3. Proration of Taxes for Property Sold During the Year
      If real property is sold during the real property tax year, the seller and buyer must allocate the deduction for that year. I.R.C. § 164(d). The property tax is allocated to each party based on the period of time during the year that each party owned the property. I.R.C. § 164(d)(1); Treas. Reg. §1.164-6(b). Generally, this is taken care by way of an adjustment on the closing statement so that the seller is credited for the property taxes paid allocable to the period after the sale date.

      The term "real property tax year" refers to the period which, under the law imposing the tax, is regarded as the period to which the tax imposed relates. Treas. Reg. § 1.164-6(c). Where the property is subject to taxes imposed by multiple state or local jurisdictions, the real property tax year for each tax must be determined for purposes of applying the rule of apportionment of Section 164(d)(1) to each tax. Id. The allowable deduction for the seller is the amount of real property tax allocable to the part of the real property tax year that ends the day before the sale date. I.R.C. § 164(d)(1)(A). The purchaser's allowable deduction is for the amount allocable to the part of the real property tax year that begins on the date the property is sold. I.R.C. § 164(d)(1)(B).
  4. When is the Deduction Taken?
    Taxes are deductible "for the taxable year within which paid or accrued," depending on the taxpayer's accounting method. I.R.C. § 164(a). Therefore, the year in which the deduction is taken depends on the accounting method of the taxpayer.
    1. Cash Method Taxpayer
      A cash method taxpayer deducts payments for real estate taxes in the year in which the payments are made. I.R.C. § 461(a). Payments made to a creditor by a cash method taxpayer to accumulate in escrow for payment of the next year's taxes may only be deducted when the creditor makes the payment. Rev. Rul. 78-103, 1978-1 CB 58.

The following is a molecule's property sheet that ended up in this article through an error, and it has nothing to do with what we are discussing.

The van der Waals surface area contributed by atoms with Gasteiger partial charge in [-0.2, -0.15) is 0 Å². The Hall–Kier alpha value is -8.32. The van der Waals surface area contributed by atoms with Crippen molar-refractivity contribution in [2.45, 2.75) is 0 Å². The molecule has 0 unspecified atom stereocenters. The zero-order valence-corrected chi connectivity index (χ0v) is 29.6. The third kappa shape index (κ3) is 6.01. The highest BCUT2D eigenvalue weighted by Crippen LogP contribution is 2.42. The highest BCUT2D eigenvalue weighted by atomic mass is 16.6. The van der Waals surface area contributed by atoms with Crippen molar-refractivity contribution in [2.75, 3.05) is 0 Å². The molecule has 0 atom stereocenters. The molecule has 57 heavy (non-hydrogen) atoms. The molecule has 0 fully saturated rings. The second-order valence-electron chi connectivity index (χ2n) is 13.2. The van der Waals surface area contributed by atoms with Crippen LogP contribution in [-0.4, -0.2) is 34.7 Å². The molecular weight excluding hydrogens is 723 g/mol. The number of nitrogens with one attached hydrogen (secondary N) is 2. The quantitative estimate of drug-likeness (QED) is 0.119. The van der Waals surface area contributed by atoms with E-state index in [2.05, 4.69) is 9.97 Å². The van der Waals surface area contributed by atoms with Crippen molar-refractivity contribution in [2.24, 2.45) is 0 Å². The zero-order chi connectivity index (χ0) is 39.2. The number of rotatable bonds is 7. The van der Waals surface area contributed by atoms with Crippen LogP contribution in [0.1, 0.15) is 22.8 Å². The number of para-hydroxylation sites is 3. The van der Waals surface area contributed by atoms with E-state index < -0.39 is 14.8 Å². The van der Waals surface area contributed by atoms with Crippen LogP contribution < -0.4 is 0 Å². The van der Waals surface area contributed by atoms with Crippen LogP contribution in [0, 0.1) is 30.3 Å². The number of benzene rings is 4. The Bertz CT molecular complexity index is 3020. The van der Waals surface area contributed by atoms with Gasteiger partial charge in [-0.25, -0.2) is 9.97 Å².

The rules differ slightly if property is sold during the year and the property taxes are pro rated under I.R.C. § 164(d). A cash method seller who is liable for the tax deducts it in the year the tax is paid, while a cash method purchaser who is not liable may elect to deduct the tax in the year of the sale or when the tax is actually paid. Treas. Reg. §1.164-6. A cash method purchaser who is liable for the tax must deduct it in the year paid, while a cash method seller who is not liable for the tax may elect to deduct it in the year of the sale or the year the tax is paid. Id.
    2. Accrual Method Taxpayer
      Generally, an accrual method taxpayer may deduct a deductible expense when all events have occurred that establish the fact of the liability, the amount of the liability can be determined with reasonable accuracy; and economic performance has occurred for the liability. Treas. Reg. §1.461-1(a)(2)(i). For accrual of taxes, economic performance does not occur until payment has been made. Treas. Reg. §1.461-4(g)(6). This special rule effectively puts accrual method taxpayers on a cash method for purposes of deducting property taxes. However, accrual basis taxpayers can elect to accrue real property taxes that relate to a definite period of time, ratably over that period. I.R.C. § 461(c). If the election is made, the deduction under 164(a) will be the property taxes ratably accrued over the tax year for which the taxpayer's return relates.

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About the Authors

Heather Anson, a graduate of the University of Arizona College of Law, runs her own practice, Anson Law Offices, in Tucson, AZ. Her practice focuses on financial/tax law issues. Heather's emphasis on educating her clients and colleagues about the services she provides has given her the pleasure of having knowledgeable, loyal clients who in turn develop a trust in her knowledge of the law and their businesses.

Matthew P. McLaughlin is an associate with the Jackson, Mississippi office of Balch & Bingham LLP where he focuses his practice on advising individual clients, emerging businesses and existing companies on real estate related matters, federal and state financing incentives as well as representing clients in mergers and acquisitions. Mr. McLaughlin is admitted to practice in the State of Mississippi and is a member of the American Bar Association Sections of Business Law, Taxation and Real Property, Probate and Trust Law.